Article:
Meeting the Dilemma of Health Care Access: Extend Insurance Coverage while Controlling Costs

Henry J. Aaron and
Henry J. Aaron The Bruce and Virginia MacLaury Chair, Senior Fellow Emeritus - Economic Studies

Joseph P. Newhouse

February 28, 2007

The American public has a right to expect all Presidential candidates to address certain specific health system shortcomings, including the need to increase access to health care, reform Medicare and other financing, improve quality, and tackle medical malpractice reform. These issues have figured prominently in recent political debates, and they can be solved by several policy options.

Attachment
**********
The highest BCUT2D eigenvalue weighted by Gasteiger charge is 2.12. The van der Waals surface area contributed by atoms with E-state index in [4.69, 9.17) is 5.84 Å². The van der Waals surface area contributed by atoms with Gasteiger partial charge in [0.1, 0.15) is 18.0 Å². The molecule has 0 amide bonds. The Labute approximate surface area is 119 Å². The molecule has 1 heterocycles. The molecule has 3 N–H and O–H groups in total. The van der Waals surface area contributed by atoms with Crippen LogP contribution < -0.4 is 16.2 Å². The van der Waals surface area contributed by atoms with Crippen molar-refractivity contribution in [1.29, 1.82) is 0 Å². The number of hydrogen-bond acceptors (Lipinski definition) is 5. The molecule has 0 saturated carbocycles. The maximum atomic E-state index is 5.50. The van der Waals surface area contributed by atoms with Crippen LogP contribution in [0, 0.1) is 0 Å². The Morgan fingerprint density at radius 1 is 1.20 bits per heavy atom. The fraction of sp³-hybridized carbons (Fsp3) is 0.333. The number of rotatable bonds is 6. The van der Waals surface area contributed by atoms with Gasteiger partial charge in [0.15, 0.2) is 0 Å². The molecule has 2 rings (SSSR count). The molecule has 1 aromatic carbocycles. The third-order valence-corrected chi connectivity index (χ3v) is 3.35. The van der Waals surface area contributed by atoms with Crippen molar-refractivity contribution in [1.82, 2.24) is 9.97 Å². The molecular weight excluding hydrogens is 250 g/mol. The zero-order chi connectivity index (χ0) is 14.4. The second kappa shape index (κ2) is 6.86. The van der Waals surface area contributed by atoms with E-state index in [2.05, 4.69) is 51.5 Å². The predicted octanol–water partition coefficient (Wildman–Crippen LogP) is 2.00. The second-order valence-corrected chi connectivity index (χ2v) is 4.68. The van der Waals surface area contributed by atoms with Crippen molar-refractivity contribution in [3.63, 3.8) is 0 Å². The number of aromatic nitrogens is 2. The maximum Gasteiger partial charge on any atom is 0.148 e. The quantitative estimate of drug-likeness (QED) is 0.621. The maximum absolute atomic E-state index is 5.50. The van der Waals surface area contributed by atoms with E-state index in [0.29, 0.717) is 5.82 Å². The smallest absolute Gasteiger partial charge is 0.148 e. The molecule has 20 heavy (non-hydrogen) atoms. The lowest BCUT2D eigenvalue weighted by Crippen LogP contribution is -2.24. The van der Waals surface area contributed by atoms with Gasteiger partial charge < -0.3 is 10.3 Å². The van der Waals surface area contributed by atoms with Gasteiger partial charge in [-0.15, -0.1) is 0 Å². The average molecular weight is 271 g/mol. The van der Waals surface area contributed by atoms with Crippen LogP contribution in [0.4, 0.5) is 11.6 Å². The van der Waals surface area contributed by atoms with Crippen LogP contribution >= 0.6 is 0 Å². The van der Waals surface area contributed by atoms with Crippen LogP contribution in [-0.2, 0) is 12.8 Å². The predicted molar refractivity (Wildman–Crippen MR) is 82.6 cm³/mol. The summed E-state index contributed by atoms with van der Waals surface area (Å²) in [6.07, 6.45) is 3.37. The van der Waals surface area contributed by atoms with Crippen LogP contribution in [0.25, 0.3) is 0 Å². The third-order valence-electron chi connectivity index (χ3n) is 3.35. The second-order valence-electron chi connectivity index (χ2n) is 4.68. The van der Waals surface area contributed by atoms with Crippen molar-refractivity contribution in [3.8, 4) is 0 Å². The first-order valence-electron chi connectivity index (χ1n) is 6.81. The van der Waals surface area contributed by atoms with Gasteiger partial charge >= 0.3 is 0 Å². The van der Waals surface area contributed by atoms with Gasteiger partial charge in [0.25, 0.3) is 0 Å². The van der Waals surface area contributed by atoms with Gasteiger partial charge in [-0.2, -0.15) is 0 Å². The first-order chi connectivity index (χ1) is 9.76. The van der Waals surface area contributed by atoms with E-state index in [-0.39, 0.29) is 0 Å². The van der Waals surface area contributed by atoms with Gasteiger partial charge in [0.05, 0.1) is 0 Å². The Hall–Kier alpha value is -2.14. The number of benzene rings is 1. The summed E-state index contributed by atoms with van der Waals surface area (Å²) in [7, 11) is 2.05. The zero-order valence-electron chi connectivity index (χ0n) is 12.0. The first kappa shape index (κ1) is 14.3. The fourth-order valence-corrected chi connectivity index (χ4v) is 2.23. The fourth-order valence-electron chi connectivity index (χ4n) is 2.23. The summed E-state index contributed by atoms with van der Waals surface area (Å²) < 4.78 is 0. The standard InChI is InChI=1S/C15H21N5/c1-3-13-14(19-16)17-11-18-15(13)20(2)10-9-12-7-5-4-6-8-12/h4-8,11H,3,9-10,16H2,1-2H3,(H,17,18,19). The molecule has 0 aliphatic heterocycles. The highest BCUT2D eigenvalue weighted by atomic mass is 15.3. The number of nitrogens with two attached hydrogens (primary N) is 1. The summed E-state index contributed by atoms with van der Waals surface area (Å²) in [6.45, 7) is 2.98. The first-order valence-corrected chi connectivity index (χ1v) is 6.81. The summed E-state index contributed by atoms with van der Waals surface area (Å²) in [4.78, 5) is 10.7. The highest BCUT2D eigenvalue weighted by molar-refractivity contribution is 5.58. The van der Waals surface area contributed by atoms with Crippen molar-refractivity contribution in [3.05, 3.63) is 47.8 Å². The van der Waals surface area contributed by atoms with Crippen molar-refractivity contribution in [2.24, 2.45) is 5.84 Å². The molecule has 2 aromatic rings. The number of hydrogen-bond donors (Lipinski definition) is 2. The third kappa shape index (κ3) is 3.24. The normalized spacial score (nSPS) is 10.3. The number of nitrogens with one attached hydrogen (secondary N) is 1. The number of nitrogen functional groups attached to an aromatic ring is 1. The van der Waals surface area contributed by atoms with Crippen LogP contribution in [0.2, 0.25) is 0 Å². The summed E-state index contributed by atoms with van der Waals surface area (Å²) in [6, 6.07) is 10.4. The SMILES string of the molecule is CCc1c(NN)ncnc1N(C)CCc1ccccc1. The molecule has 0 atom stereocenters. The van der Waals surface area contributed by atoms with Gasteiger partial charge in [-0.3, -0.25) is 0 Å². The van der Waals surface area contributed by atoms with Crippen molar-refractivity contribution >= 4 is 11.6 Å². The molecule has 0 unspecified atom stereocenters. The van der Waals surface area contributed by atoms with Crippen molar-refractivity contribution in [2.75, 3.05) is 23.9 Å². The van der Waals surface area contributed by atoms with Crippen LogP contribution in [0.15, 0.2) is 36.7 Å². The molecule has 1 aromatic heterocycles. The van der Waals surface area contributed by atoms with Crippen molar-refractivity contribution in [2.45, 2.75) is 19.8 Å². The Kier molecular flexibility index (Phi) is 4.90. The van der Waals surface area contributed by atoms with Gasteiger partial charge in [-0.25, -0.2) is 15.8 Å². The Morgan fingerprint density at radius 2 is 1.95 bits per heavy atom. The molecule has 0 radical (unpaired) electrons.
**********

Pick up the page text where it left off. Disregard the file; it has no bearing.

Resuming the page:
The next President will have to choose some variant of the following specific options:

  • increasing consumers’ share of health costs through high-deductible insurance, as an alternative to expanding employment-based coverage
  • incremental change to strengthen and extend employment-based health coverage, through reinsurance or making federal insurance programs (Medicare, Medicaid, or the Federal Employees Health Benefits Program) more widely available
  • universal health insurance by means of “Medicare-for-all”
  • support for state-level reforms-which may be the most politically feasible of these alternatives

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